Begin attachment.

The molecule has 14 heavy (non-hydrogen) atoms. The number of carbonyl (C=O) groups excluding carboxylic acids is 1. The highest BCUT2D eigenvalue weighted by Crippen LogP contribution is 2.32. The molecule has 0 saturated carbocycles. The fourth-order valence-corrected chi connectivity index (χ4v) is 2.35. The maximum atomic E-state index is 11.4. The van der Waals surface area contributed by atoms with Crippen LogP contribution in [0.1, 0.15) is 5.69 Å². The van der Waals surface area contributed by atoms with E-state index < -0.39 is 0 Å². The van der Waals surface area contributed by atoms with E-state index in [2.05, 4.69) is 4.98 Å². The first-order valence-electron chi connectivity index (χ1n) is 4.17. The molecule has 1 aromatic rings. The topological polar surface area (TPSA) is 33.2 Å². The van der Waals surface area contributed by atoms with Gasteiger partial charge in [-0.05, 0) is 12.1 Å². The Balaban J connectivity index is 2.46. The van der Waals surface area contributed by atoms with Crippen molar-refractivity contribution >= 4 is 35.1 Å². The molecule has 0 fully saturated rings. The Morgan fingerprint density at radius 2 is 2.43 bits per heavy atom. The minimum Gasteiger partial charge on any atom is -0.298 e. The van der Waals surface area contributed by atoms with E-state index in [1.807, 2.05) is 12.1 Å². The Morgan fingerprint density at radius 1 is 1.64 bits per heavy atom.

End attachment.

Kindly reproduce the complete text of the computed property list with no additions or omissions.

The molecule has 14 heavy (non-hydrogen) atoms. The number of carbonyl (C=O) groups excluding carboxylic acids is 1. The highest BCUT2D eigenvalue weighted by Crippen LogP contribution is 2.32. The molecule has 0 saturated carbocycles. The fourth-order valence-corrected chi connectivity index (χ4v) is 2.35. The maximum atomic E-state index is 11.4. The van der Waals surface area contributed by atoms with Crippen LogP contribution in [0.1, 0.15) is 5.69 Å². The van der Waals surface area contributed by atoms with E-state index < -0.39 is 0 Å². The van der Waals surface area contributed by atoms with E-state index in [2.05, 4.69) is 4.98 Å². The first-order valence-electron chi connectivity index (χ1n) is 4.17. The molecule has 1 aromatic rings. The topological polar surface area (TPSA) is 33.2 Å². The van der Waals surface area contributed by atoms with Gasteiger partial charge in [-0.05, 0) is 12.1 Å². The Balaban J connectivity index is 2.46. The van der Waals surface area contributed by atoms with Crippen molar-refractivity contribution >= 4 is 35.1 Å². The molecule has 0 fully saturated rings. The Morgan fingerprint density at radius 2 is 2.43 bits per heavy atom. The minimum Gasteiger partial charge on any atom is -0.298 e. The van der Waals surface area contributed by atoms with E-state index in [1.807, 2.05) is 12.1 Å². The Morgan fingerprint density at radius 1 is 1.64 bits per heavy atom.